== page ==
Several hundred people turned out Feb. 28 for a “Call Out Cuomo” rally in the northern New York town of Massena. The speakers, who included American Federation of Teachers President Randi Weingarten and New York State United Teachers President Karen Magee, stood next to a cardboard cutout of Gov. Andrew Cuomo at Massena High School and criticized his plans to give schools only about half of the $2 billion increase recommended by the state Board of Regents. Cuts in state aid over the past few years have forced major staffing cuts and elimination of courses at many North Country public schools, they said. Colton-Pierrepont Central Superintendent Joe Kardash added that the governor’s proposed teacher-evaluation system would decrease local administrators' input from 60% to 15%of a teacher’s rating. NYSUT also held similar rallies in Plattsburgh and Watertown. Read more

AFSCME President Demands Apology from Scott Walker
Lee Saunders, president of the American Federation of State, County, and Municipal Employees, on Feb. 27 demanded that Wisconsin Gov. Scott Walker apologize for his remarks the day before that he was tough enough to handle ISIS because he’d taken on “100,000 protesters” against his union-busting bills in 2011. “We’re not going to stand by and let Scott Walker smear hard-working Americans, simply because they exercise their First Amendment freedom to disagree with him,” Saunders said in a statement. “To compare the 100,000 men and women who stood up in Madison and called Governor Walker out for his attack on workers’ freedom to terrorists is disgusting.” He noted that numerous AFSCME members had worked in the immediate response to the 9/11 attacks, including Father Mychal Judge, the Fire Department chaplain killed when the World Trade Center collapsed. AFSCME Council 24 represents Wisconsin state workers, and numerous locals and other councils represent local government workers in Milwaukee and elsewhere. Read more

Jersey Unions to Sue Christie on Pensions
Fourteen New Jersey public-sector unions have instructed their lawyers to prepare a lawsuit against Gov. Chris Christie for illegally underfunding pensions, the state AFL-CIO announced March 3. The governor’s fiscal 2016 budget, the federation said in a statement, is the third consecutive one in which he has failed to include payments to the state’s pension fund mandated by Chapter 78, “the 2011 pension law that he negotiated, promoted and signed.” “Last year, the Legislature funded the pensions according to the law, and Gov. Christie vetoed it,” said New Jersey Education Association President Wendell Steinhauer. “Last month, the court ordered that legally required funding and Gov. Christie defied it.  It’s time to return to the rule of law in our state and to protect the future of hundreds of thousands of New Jersey families.” The 14 unions suing include the American Federation of State, County and Municipal Employees Council 1, the state’s two main teachers’ unions, the Communications Workers of America, and the Fraternal Order of Police. Read more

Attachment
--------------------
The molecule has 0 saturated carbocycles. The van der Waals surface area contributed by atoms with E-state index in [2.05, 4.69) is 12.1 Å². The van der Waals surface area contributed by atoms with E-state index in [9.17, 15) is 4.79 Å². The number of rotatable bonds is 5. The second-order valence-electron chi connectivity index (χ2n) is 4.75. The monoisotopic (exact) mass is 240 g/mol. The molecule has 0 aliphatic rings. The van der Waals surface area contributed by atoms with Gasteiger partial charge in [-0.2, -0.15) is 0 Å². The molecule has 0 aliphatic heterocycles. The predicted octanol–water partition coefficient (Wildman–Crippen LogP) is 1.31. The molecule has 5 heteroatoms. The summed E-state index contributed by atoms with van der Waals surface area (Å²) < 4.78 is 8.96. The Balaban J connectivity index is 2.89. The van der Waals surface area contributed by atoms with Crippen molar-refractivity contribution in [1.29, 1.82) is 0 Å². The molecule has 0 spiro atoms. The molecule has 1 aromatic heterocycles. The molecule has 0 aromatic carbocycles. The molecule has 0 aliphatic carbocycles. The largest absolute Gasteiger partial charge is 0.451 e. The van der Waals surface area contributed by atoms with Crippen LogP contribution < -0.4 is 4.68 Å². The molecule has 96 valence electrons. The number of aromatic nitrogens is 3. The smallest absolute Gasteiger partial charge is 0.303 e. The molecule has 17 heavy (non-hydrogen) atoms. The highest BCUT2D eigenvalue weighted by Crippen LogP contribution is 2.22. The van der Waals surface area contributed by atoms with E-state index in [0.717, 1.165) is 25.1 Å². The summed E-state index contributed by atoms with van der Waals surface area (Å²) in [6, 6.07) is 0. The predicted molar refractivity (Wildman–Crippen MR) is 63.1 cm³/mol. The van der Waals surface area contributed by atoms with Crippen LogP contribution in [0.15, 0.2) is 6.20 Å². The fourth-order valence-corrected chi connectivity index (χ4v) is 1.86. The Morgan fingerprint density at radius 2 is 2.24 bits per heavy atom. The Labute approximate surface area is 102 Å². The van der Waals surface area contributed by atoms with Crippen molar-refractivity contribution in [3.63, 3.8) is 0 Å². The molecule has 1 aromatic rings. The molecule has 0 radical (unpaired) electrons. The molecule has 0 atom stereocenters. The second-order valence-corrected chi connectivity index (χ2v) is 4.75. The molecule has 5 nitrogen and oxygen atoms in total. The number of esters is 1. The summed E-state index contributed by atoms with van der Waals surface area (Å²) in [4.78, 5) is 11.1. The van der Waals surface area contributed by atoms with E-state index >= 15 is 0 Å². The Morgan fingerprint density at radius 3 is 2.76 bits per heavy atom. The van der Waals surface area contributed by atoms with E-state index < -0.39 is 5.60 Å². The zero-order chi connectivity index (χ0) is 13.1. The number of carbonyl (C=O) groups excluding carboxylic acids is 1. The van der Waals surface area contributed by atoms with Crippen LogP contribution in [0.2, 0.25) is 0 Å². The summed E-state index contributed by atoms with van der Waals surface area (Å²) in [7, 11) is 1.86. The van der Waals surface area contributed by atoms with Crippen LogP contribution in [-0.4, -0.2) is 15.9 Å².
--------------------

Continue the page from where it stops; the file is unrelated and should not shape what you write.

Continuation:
Thousands Gather in Wisconsin to Protest ‘Right to Work for Less’
Thousands of people rallied Feb. 28 at the Wisconsin state capitol in Madison to protest an anti-union-shop bill expected to be passed by the state Assembly this Thursday. The state Senate approved the so-called “right to work” measure last week, and Gov. Scott Walker says he will sign it. “We know that when wages go down for some, wages go down for all, and ‘right to work’ will not create a single job,” Central Labor Council AFL-CIO president Phil Neuenfeldt told the crowd. Two other rallies last week drew about 2,000 people each. Read more

More Silicon Valley Bus Drivers Vote to Join Teamsters
Bus drivers at the company that shuttles workers to jobs at Silicon Valley tech firms like Apple and Genentech have voted 140-38 to join the Teamsters Union. The Compass Transportation drivers objected to wages that aren’t enough to cover housing costs and to split shifts, which often force them to stay on corporate campuses or in bus yards for up to eight hours without pay. “You work eight hours a day, but you are at the job 18 hours,” driver Tracy Kelly said before the vote. “We have drivers that live in their cars.” The vote came less than a week after drivers at Loop Transportation, Facebook’s bus contractor, approved their first Teamsters contact. It raised their wages by $5.75 an hour on average from about $17, included employer-paid health insurance and 401k matching, and modified the split-shift system.
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CSEA Celebrates End of Lottery Outsourcing
The Civil Service Employees Association declared victory this winter, when the last contract employees left a pilot program that had them doing the same job as civil-service workers for the New York State Lottery. State officials had given GTECH, an Italian company that manages lotteries around the world, $25 million in September 2012 for the program, but the last of its 20 workers left Jan. 31, CSEA reported in its magazine Work Force. Hiring 20 state employees from the active civil-service list would have cost less than $1 million over the same period, the union said.  Read more